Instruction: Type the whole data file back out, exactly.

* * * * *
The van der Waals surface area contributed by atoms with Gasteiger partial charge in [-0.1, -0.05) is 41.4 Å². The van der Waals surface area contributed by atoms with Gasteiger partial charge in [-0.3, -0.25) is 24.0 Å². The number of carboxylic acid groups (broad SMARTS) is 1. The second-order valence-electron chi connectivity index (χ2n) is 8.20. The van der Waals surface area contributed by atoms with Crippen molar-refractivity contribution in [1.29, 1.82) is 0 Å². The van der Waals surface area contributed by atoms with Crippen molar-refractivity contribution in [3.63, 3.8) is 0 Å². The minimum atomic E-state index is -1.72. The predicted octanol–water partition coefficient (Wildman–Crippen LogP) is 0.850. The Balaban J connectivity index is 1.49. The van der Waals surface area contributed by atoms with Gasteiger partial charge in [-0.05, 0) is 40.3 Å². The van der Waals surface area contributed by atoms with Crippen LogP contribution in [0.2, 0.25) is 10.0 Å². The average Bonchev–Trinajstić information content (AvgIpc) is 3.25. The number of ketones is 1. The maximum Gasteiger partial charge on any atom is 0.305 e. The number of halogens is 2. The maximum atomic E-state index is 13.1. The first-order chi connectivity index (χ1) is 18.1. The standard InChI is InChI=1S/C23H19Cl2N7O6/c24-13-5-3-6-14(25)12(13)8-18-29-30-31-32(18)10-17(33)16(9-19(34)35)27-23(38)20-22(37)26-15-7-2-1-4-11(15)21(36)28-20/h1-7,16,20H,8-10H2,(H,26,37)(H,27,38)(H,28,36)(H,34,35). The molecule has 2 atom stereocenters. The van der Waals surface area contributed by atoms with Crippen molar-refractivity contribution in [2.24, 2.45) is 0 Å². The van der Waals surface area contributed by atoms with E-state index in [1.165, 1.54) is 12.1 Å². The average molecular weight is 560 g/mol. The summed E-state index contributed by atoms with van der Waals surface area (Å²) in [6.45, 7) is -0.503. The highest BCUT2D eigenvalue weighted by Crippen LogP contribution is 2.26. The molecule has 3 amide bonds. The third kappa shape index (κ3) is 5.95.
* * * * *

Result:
The van der Waals surface area contributed by atoms with Gasteiger partial charge in [-0.1, -0.05) is 41.4 Å². The van der Waals surface area contributed by atoms with Gasteiger partial charge in [-0.3, -0.25) is 24.0 Å². The number of carboxylic acid groups (broad SMARTS) is 1. The second-order valence-electron chi connectivity index (χ2n) is 8.20. The van der Waals surface area contributed by atoms with Crippen molar-refractivity contribution in [1.29, 1.82) is 0 Å². The van der Waals surface area contributed by atoms with Crippen molar-refractivity contribution in [3.63, 3.8) is 0 Å². The minimum atomic E-state index is -1.72. The predicted octanol–water partition coefficient (Wildman–Crippen LogP) is 0.850. The Balaban J connectivity index is 1.49. The van der Waals surface area contributed by atoms with Gasteiger partial charge in [-0.05, 0) is 40.3 Å². The van der Waals surface area contributed by atoms with Crippen LogP contribution in [0.2, 0.25) is 10.0 Å². The average Bonchev–Trinajstić information content (AvgIpc) is 3.25. The number of ketones is 1. The maximum Gasteiger partial charge on any atom is 0.305 e. The number of halogens is 2. The maximum atomic E-state index is 13.1. The first-order chi connectivity index (χ1) is 18.1. The standard InChI is InChI=1S/C23H19Cl2N7O6/c24-13-5-3-6-14(25)12(13)8-18-29-30-31-32(18)10-17(33)16(9-19(34)35)27-23(38)20-22(37)26-15-7-2-1-4-11(15)21(36)28-20/h1-7,16,20H,8-10H2,(H,26,37)(H,27,38)(H,28,36)(H,34,35). The molecule has 2 atom stereocenters. The van der Waals surface area contributed by atoms with Crippen molar-refractivity contribution in [2.24, 2.45) is 0 Å². The van der Waals surface area contributed by atoms with E-state index in [1.165, 1.54) is 12.1 Å². The average molecular weight is 560 g/mol. The summed E-state index contributed by atoms with van der Waals surface area (Å²) in [6.45, 7) is -0.503. The highest BCUT2D eigenvalue weighted by Crippen LogP contribution is 2.26. The molecule has 3 amide bonds. The third kappa shape index (κ3) is 5.95.